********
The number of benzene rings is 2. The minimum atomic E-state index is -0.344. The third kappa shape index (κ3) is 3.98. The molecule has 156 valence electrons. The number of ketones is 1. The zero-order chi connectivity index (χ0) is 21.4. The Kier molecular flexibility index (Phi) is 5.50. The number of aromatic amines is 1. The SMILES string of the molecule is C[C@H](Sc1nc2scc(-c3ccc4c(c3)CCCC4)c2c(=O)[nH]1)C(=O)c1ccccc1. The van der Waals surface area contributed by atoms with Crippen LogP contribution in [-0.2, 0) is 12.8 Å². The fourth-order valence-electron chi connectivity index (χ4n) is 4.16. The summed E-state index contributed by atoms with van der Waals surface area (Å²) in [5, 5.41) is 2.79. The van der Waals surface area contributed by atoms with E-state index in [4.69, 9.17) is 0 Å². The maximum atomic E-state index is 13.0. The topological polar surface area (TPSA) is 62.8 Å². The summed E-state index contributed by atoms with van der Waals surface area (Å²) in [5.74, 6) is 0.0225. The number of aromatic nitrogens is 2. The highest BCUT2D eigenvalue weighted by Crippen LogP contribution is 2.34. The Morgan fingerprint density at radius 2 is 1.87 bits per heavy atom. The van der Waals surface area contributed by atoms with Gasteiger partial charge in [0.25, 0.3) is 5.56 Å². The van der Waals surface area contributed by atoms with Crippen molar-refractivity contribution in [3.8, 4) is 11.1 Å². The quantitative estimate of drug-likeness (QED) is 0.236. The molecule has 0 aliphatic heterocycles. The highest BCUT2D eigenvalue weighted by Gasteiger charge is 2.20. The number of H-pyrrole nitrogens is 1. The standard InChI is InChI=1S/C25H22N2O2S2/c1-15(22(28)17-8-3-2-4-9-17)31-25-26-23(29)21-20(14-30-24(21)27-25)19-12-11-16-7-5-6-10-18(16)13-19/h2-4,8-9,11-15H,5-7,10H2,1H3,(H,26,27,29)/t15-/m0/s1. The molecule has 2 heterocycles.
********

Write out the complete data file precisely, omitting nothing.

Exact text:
The number of benzene rings is 2. The minimum atomic E-state index is -0.344. The third kappa shape index (κ3) is 3.98. The molecule has 156 valence electrons. The number of ketones is 1. The zero-order chi connectivity index (χ0) is 21.4. The Kier molecular flexibility index (Phi) is 5.50. The number of aromatic amines is 1. The SMILES string of the molecule is C[C@H](Sc1nc2scc(-c3ccc4c(c3)CCCC4)c2c(=O)[nH]1)C(=O)c1ccccc1. The van der Waals surface area contributed by atoms with Crippen LogP contribution in [-0.2, 0) is 12.8 Å². The fourth-order valence-electron chi connectivity index (χ4n) is 4.16. The summed E-state index contributed by atoms with van der Waals surface area (Å²) in [5, 5.41) is 2.79. The van der Waals surface area contributed by atoms with E-state index in [4.69, 9.17) is 0 Å². The maximum atomic E-state index is 13.0. The topological polar surface area (TPSA) is 62.8 Å². The summed E-state index contributed by atoms with van der Waals surface area (Å²) in [5.74, 6) is 0.0225. The number of aromatic nitrogens is 2. The highest BCUT2D eigenvalue weighted by Crippen LogP contribution is 2.34. The Morgan fingerprint density at radius 2 is 1.87 bits per heavy atom. The van der Waals surface area contributed by atoms with Gasteiger partial charge in [0.25, 0.3) is 5.56 Å². The van der Waals surface area contributed by atoms with Crippen molar-refractivity contribution in [3.8, 4) is 11.1 Å². The quantitative estimate of drug-likeness (QED) is 0.236. The molecule has 0 aliphatic heterocycles. The highest BCUT2D eigenvalue weighted by Gasteiger charge is 2.20. The number of H-pyrrole nitrogens is 1. The standard InChI is InChI=1S/C25H22N2O2S2/c1-15(22(28)17-8-3-2-4-9-17)31-25-26-23(29)21-20(14-30-24(21)27-25)19-12-11-16-7-5-6-10-18(16)13-19/h2-4,8-9,11-15H,5-7,10H2,1H3,(H,26,27,29)/t15-/m0/s1. The molecule has 2 heterocycles.